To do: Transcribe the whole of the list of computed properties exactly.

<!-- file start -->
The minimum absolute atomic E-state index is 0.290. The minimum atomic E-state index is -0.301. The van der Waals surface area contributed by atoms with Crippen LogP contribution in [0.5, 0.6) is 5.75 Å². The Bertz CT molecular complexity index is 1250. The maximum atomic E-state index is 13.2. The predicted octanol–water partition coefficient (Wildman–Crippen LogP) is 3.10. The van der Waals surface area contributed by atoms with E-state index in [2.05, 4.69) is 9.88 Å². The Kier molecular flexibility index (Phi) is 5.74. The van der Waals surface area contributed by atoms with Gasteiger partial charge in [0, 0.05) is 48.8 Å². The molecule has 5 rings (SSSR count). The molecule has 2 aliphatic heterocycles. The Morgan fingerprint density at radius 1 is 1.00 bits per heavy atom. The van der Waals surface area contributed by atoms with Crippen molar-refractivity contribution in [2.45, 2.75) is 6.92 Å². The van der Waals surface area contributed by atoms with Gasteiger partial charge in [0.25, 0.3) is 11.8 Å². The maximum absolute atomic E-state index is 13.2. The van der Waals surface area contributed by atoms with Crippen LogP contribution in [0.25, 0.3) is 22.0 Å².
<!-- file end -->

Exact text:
The minimum absolute atomic E-state index is 0.290. The minimum atomic E-state index is -0.301. The van der Waals surface area contributed by atoms with Crippen LogP contribution in [0.5, 0.6) is 5.75 Å². The Bertz CT molecular complexity index is 1250. The maximum atomic E-state index is 13.2. The predicted octanol–water partition coefficient (Wildman–Crippen LogP) is 3.10. The van der Waals surface area contributed by atoms with E-state index in [2.05, 4.69) is 9.88 Å². The Kier molecular flexibility index (Phi) is 5.74. The van der Waals surface area contributed by atoms with Gasteiger partial charge in [0, 0.05) is 48.8 Å². The molecule has 5 rings (SSSR count). The molecule has 2 aliphatic heterocycles. The Morgan fingerprint density at radius 1 is 1.00 bits per heavy atom. The van der Waals surface area contributed by atoms with Crippen molar-refractivity contribution in [2.45, 2.75) is 6.92 Å². The van der Waals surface area contributed by atoms with Gasteiger partial charge in [0.25, 0.3) is 11.8 Å². The maximum absolute atomic E-state index is 13.2. The van der Waals surface area contributed by atoms with Crippen LogP contribution in [0.25, 0.3) is 22.0 Å².